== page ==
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Bush Picks Judge Samuel Alito for Supreme Court

 
 
Roxxxanne
 
  1  
Reply Sun 29 Jan, 2006 08:56 pm
So you still don't know if what you posted is true or not and haven't even bothered to look it up. That is beyond pathetic.
0 Replies
 
woiyo
 
  1  
Reply Mon 30 Jan, 2006 02:30 pm
http://www.washingtonpost.com/wp-dyn/content/article/2006/01/30/AR2006013000392_pf.html

"In Judge Alito we see patterns, patterns which demonstrate a hostility to the disadvantaged and the poor," said Kerry, the Democrats' 2004 presidential nominee.

Added Kennedy: "In case after case, Judge Alito's decisions demonstrate a systematic tilt toward powerful institutions and against individuals attempting to vindicate their rights. How can a clear record like that possibly justify a lifetime position on the Supreme Court?"
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Debra Law
 
  1  
Reply Tue 31 Jan, 2006 02:30 pm
Jan. 31, 2006
Final Senate Vote

Republicans Vote Democrats Vote
Alexander (TN) Y Akaka (HI) N
Allard (CO) Y Baucus (MT) N
Allen (VA) Y Bayh (IN) N
Bennett (UT) Y Biden (DE) N
Bond (MO) Y Bingaman (NM) N
Brownback (KS) Y Boxer (CA) N
Bunning (KY) Y Byrd (WV) Y
Burns (MT) Y Cantwell (WA) N
Burr (NC) Y Carper (DE) N
Chafee (RI) N Clinton (NY) N
Chambliss (GA) Y Conrad (ND) Y
Coburn (OK) Y Dayton (MN) N
Cochran (MS) Y Dodd (CT) N
Coleman (MN) Y Dorgan (ND) N
Collins (ME) Y Durbin (IL) N
Cornyn (TX) Y Feingold (WI) N
Craig (ID) Y Feinstein (CA) N
Crapo (ID) Y Harkin (IA) N
DeMint (SC) Y Inouye (HI) N
DeWine (OH) Y Johnson (SD) Y
Dole (NC) Y Kennedy (MA) N
Domenici (NM) Y Kerry (MA) N
Ensign (NV) Y Kohl (WI) N
Enzi (WY) Y Landrieu (LA) N
Frist (TN) Y Lautenberg (NJ) N
Graham (SC) Y Leahy (VT) N
Grassley (IA) Y Levin (MI) N
Gregg (NH) Y Lieberman (CT) N
Hagel (NE) Y Lincoln (AR) N
Hatch (UT) Y Menendez (NJ) N
Hutchison (TX) Y Mikulski (MD) N
Inhofe (OK) Y Murray (WA) N
Isakson (GA) Y Nelson, Ben (NE) Y
Kyl (AZ) Y Nelson, Bill (FL) N
Lott (MS) Y Obama (IL) N
Lugar (IN) Y Pryor (AR) N
Martinez (FL) Y Reed, J. (RI) N
McCain (AZ) Y Reid, H. (NV) N
McConnell (KY) Y Rockefeller (WV) N
Murkowski (AK) Y Salazar (CO) N
Roberts (KS) Y Sarbanes (MD) N
Santorum (PA) Y Schumer (NY) N
Sessions (AL) Y Stabenow (MI) N
Shelby (AL) Y Wyden (OR) N
Smith (OR) Y
Snowe (ME) Y Independent
Specter (PA) Y Jeffords (VT) N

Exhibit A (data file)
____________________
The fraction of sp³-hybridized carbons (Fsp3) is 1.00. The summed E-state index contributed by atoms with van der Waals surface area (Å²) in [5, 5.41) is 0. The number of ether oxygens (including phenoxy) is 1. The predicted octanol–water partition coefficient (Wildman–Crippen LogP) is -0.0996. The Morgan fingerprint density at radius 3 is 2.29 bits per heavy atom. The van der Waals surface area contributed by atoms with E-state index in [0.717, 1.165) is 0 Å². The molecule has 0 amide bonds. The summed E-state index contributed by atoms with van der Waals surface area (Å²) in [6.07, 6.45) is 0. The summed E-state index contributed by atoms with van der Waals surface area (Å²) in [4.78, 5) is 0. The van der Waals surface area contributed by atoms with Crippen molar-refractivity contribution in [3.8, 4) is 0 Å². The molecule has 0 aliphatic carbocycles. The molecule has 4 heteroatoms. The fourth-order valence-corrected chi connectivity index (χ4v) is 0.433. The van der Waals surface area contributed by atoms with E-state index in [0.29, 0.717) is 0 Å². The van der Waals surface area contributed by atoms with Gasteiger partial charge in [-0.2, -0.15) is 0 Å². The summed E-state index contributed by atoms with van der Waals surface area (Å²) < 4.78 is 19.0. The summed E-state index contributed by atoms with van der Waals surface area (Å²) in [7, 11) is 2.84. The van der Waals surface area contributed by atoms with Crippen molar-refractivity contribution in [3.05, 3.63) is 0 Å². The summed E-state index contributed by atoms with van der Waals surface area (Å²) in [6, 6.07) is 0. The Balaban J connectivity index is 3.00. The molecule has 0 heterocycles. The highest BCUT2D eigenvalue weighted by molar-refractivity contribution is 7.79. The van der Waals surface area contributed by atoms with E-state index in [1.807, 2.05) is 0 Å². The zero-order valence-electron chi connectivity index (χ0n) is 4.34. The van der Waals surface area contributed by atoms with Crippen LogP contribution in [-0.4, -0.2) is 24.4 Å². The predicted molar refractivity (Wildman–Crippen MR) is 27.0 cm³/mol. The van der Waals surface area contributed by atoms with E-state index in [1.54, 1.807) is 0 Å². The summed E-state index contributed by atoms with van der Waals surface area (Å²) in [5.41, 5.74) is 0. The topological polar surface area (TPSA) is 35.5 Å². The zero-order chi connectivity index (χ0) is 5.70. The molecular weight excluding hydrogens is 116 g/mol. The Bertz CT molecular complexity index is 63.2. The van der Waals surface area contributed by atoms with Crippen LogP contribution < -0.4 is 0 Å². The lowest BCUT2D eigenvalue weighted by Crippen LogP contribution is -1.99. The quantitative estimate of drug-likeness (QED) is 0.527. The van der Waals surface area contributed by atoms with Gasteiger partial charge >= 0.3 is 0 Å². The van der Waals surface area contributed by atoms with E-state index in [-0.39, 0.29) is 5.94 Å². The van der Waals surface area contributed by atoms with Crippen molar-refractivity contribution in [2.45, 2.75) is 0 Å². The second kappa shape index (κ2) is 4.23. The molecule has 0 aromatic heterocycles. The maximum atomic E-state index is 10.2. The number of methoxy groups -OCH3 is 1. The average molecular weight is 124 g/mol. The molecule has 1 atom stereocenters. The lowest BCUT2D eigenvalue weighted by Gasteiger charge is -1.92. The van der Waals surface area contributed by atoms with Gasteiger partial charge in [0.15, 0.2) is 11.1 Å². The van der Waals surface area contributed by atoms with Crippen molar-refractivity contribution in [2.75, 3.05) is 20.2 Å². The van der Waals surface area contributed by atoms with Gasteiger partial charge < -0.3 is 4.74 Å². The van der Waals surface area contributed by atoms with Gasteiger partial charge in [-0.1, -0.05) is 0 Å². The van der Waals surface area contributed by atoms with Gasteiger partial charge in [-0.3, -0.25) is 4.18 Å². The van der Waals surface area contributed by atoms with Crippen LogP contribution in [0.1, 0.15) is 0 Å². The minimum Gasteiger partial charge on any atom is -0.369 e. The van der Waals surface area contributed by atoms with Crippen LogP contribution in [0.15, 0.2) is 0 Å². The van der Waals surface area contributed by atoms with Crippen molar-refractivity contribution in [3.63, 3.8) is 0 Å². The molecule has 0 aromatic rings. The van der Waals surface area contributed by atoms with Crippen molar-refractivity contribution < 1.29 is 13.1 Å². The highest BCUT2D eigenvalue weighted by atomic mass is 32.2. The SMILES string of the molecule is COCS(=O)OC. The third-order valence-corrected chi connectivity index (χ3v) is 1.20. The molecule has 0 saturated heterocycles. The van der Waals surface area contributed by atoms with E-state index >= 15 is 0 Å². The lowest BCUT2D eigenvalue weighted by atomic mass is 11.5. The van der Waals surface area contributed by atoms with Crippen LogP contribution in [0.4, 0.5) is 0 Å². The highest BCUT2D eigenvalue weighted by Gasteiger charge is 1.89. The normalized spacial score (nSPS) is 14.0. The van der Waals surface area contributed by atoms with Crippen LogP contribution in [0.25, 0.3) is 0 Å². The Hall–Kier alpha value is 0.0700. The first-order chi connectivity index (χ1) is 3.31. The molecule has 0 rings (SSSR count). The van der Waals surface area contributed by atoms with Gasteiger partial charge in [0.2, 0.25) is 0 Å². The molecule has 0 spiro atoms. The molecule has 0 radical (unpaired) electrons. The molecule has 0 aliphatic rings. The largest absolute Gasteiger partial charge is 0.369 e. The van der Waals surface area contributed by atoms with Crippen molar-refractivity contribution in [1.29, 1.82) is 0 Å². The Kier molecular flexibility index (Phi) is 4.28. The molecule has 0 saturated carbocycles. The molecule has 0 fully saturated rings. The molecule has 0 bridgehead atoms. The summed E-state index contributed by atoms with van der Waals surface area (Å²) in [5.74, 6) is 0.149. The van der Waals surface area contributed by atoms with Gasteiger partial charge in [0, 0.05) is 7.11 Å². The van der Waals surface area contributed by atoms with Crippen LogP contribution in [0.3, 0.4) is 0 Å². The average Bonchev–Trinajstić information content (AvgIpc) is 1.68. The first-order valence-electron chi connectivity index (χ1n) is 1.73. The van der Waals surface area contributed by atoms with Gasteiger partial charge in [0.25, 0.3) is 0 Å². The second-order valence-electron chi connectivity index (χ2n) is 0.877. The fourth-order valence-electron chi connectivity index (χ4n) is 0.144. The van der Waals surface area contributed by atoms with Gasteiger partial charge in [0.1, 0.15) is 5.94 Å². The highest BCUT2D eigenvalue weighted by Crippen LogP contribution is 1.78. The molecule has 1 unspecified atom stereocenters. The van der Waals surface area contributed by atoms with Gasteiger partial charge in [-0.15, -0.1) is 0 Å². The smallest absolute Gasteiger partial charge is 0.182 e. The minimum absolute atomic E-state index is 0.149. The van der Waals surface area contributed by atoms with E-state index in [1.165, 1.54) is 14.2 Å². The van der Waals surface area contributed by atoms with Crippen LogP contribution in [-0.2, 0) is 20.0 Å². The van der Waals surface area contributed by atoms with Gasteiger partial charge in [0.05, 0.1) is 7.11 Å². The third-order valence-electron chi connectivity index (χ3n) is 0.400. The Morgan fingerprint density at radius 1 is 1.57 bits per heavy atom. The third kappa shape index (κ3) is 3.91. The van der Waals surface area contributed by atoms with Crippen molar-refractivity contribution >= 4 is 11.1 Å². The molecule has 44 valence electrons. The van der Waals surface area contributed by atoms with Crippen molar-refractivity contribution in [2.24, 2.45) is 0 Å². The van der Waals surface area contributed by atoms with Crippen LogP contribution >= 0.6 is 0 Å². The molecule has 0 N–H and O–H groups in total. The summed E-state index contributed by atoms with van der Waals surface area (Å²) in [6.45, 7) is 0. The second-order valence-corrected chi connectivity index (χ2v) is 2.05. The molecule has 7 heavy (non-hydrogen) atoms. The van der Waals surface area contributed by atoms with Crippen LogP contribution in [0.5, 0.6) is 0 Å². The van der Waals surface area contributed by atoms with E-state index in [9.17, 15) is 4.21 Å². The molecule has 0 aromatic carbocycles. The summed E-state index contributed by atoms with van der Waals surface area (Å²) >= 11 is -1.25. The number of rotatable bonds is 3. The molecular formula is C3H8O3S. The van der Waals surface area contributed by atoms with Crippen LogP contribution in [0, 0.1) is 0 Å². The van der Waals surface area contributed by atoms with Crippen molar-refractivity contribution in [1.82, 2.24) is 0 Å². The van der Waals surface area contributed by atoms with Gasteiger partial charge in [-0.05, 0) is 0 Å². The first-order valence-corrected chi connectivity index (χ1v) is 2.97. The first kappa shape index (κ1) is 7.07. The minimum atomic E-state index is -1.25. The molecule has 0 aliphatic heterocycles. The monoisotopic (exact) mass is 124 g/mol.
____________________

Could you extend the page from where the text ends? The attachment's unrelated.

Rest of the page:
Stevens (AK) Y
Sununu (NH) Y
Talent (MO) Y
Thomas (WY) Y
Thune (SD) Y
Vitter (LA) Y
Voinovich (OH) Y
Warner (VA) Y



http://www.c-span.org/congress/alito_senate.asp
0 Replies
 
Debra Law
 
  1  
Reply Tue 31 Jan, 2006 05:08 pm
Alito sworn in as Supreme Court justice

58-42 vote was most partisan for top court nominee in recent history

Quote:
WASHINGTON - Samuel Anthony Alito Jr. was sworn in Tuesday as the 110th justice of the U.S. Supreme Court after winning confirmation in a fierce partisan battle over the future direction of the high court.

Earlier, the Senate voted 58-42 to confirm Alito — a former federal appellate judge, U.S. attorney, and conservative lawyer for the Reagan administration from New Jersey — as the replacement for retiring Justice Sandra Day O’Connor, who has been a moderate swing vote on the court.

All but one of the Senate’s majority Republicans voted for his confirmation, while all but four of the Democrats voted against Alito.

0 Replies
 
georgeob1
 
  1  
Reply Tue 31 Jan, 2006 06:49 pm
Interesting isn't it that Republicans did not play such partisan theatrics and voting positions when Justice Ginsberg was appointed after her long service in the ACLU
0 Replies
 
Debra Law
 
  1  
Reply Tue 31 Jan, 2006 06:59 pm
What are you trying to say, georgeob1?

By voting "no" on Alito's nomination, the vast majority of the Democrats are trying to protect the people and our constitutional values from the evils of an autocratic president.

By voting "yes" on Alito's nomination, the vast majority of the Republicans are willing to sacrifice our civil rights and our constitutional values to show loyalty to an autocratic president.

The Ginsburg nomination and confirmation has absolutely nothing to do with the current crisis we are facing as a nation.
0 Replies
 
Ticomaya
 
  1  
Reply Tue 31 Jan, 2006 07:06 pm
Debra_Law wrote:
What are you trying to say, georgeob1?

By voting "no" on Alito's nomination, the vast majority of the Democrats are trying to protect the people and our constitutional values from the evils of an autocratic president.

By voting "yes" on Alito's nomination, the vast majority of the Republicans are willing to sacrifice our civil rights and our constitutional values to show loyalty to an autocratic president.

The Ginsburg nomination and confirmation has absolutely nothing to do with the current crisis we are facing as a nation.


By voting "no" on Alito's nomination, the vast majority of the Democrats were being partisan, as you pointed out.

By voting "yes" on Ginsburg's nomination, the vast majority of the Republicans were NOT being partisan.

Had they been partisan, they would have voted "no," in order to protect the people from the evils of liberalism.
0 Replies
 
okie
 
  1  
Reply Tue 31 Jan, 2006 08:13 pm
And I would offer the opinion that Alito is much more in the mainstream than Ginsberg. Ask people about the ACLU around here and you would be hardpressed to find anybody with a kind word for that organization. The Republicans could have clearly made the case that Ginsburg was way out of the mainstream and should not have been nominated as a valid candidate.
0 Replies
 
 

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